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Food limitation causes female haglids to mate more often

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Abstract:

Sexual conflict over mating rate has selected for male adaptations to induce females to mate. These inducements can be either coercive or enticing, and there is a growing realization that males of a given species may employ both tactics simultaneously to acquire mating success. Insects in the genus Cyphoderris Uhler, 1864 (Orthoptera: Haglidae) have a unique breeding system in which females feed on the fleshy hind wings of males during copulation, but as mating proceeds males use a specialized abdominal pinching organ known as a gin trap to hold the female until she copulates with him. Previous research has demonstrated the coercive nature of the gin trap, but evidence for a beneficial effect of hind-wing feeding is lacking. Here we tested whether hind-wing feeding provides material benefits to females by manipulating females’ access to nutrition—food restricted or ad lib food—and then providing females with four opportunities to mate over 8 days. As predicted, food-restricted females were more likely to feed on male hind wings, did more hind-wing damage, and were more likely to copulate with males than females provided ad lib food. We discuss these results in the context of the evolution of polyandry and sexual conflict.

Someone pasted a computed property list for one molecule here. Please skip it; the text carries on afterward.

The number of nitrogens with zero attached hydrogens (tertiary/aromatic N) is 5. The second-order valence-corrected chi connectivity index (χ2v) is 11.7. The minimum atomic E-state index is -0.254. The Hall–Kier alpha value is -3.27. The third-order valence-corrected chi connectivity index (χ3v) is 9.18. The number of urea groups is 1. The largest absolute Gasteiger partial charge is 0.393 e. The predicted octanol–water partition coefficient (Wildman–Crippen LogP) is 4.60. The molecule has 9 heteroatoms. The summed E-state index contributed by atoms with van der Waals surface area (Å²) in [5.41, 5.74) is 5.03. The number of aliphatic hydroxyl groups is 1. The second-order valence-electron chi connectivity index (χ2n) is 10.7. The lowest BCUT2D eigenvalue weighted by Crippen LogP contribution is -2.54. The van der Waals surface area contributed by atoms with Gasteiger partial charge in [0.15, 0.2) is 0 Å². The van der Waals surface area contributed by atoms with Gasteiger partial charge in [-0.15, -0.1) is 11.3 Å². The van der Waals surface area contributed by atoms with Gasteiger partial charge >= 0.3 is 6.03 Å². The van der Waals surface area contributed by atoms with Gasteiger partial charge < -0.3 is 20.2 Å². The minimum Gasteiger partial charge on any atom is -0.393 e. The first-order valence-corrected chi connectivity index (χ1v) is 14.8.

Document Type: Research Article

DOI: http://dx.doi.org/10.1139/z11-078

Affiliations: 1: Department of Biology, University of Toronto Mississauga, 3359 Mississauga Road, Mississauga, ON L5L 1C6, Canada. 2: Department of Biological Sciences, University of Toronto Scarborough, 1265 Military Trail, Scarborough, ON M1C 1A4, Canada.

Publication date: October 27, 2011

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